New York Times writer Bob Tedeschi wrote about the HECM for purchase program which enables older borrowers to use a reverse mortgage to buy a principal residence. While the guidelines for the program were released early in 2009, the program is just starting to catch on.
“The problem had been that lenders needed more information from the government about acceptable underwriting procedures,” said Peter Bell, the executive director of the National Reverse Mortgage Lenders Association.
AARP’s recently retired national program coordinator of its reverse mortgage education product said the guidelines changes would help borrowers improve their living circumstances without forcing them to relinquish all their savings for a new home.
Bronwyn Belling, who recently retired as the national program coordinator of the AARP’s reverse mortgage education project, said the recent guideline changes would help borrowers improve their living circumstances without forcing them to relinquish all their savings for a new home. She noted, though, that the loans can be complicated.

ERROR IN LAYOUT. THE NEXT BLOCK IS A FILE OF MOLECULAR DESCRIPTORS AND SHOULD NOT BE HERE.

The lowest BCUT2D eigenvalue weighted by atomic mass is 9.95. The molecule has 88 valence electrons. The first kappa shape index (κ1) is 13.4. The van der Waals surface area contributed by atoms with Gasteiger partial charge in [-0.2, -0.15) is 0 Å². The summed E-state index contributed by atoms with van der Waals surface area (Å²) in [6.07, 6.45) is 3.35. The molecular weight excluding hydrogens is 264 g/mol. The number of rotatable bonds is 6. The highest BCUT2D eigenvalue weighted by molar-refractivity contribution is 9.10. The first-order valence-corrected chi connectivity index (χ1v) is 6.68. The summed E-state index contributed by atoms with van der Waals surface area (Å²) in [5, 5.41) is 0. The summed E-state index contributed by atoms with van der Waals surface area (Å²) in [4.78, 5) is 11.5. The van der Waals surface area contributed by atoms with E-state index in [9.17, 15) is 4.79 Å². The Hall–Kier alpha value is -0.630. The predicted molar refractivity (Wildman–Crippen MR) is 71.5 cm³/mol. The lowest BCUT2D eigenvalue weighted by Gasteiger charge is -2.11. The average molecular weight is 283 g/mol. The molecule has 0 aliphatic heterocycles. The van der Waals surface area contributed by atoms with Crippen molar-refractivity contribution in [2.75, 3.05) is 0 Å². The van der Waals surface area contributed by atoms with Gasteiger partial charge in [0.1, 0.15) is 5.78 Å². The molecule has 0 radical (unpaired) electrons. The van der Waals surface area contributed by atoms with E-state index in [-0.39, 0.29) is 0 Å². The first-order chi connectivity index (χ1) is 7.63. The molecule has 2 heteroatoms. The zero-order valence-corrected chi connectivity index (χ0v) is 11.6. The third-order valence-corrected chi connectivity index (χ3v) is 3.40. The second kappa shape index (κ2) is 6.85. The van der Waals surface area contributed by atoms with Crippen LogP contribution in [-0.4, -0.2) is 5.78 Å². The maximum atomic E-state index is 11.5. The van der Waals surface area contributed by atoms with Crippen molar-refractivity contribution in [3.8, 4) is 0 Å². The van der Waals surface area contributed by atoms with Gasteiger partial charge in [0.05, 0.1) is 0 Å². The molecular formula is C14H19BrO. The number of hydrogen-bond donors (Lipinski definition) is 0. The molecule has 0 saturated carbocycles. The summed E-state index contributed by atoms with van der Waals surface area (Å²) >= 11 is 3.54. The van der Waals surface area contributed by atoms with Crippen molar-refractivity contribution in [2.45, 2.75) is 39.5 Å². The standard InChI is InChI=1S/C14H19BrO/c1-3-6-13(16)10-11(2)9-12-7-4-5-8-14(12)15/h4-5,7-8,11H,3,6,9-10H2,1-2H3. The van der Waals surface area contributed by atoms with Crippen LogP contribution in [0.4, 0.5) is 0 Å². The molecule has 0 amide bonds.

Here’s how a typical transaction might work: Let’s say a 75-year-old woman lives in a home valued at $700,000, with an outstanding mortgage of about $100,000. She sells the home for $700,000 and finds another — closer to the grandchildren, with no staircases and minimal upkeep — for $625,000.
Instead of securing a traditional “forward mortgage” for the new property, she could obtain a reverse mortgage.
The woman would qualify to receive $439,000 from the bank for that new home, based on lending guidelines, according to Cheryl Chapin MacNally, the national reverse mortgage sales manager for Wells Fargo Home Mortgage.